It’s an easy, quarter-mile hike to Brasstown Falls in Oconee County. But that’s only if you want to see a portion of it.
Billed as a 120-foot waterfall, it is made up of three consecutive and equally dramatic drops — each one visible from a different vantage point. Getting to the lower levels requires a steep descent through tough terrain.
The first section, known as Brasstown Cascades, tumbles 50 feet down a series of rock ledges into a calm swimming hole popular with families in the warmer months of the year.
From there, the hike gets a bit dicey. The trail to the second and third sections descends steeply with lots of rocks and roots along the way. And then there are the large boulders you have to cross. If you’re up to the hike, go for it. Each part of the falls is distinctively beautiful.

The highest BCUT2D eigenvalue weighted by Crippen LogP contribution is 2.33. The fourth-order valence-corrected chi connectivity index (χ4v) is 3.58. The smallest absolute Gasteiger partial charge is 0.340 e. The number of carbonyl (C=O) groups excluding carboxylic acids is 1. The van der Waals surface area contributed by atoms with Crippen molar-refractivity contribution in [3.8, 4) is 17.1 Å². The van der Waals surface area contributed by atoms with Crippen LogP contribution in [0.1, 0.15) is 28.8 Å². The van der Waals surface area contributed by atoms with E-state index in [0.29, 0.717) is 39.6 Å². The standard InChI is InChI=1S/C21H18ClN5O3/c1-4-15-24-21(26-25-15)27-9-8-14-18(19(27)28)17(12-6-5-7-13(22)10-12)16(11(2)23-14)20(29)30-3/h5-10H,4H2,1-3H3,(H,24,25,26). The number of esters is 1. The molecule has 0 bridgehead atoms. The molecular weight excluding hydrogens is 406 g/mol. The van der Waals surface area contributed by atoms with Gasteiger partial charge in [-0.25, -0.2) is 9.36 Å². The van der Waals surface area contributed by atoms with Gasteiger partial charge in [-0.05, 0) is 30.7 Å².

The middle section, known as Brasstown Veil, drops 35 feet from one, long flat ledge, thus earning its name.
Brasstown Sluice, the final section, takes the creek trough a narrow chute, dropping another 35 feet into a cove of calm water.
Located in the southern edge of Sumter National Forest in South Carolina's upcountry, Brasstown Falls is one of Oconee County’s most remote waterfalls. But the drive through the secluded and scenic Brasstown Valley is a treat in and of itself.
To get to Brasstown Falls, drive 12 miles on Highway 76 from Westminster and turn left on Brasstown Road. Continue 4 miles (the last 1.5 miles will be gravel), turning right on Forest Service Road 751 just before a small bridge. The parking area is half a mile up the road.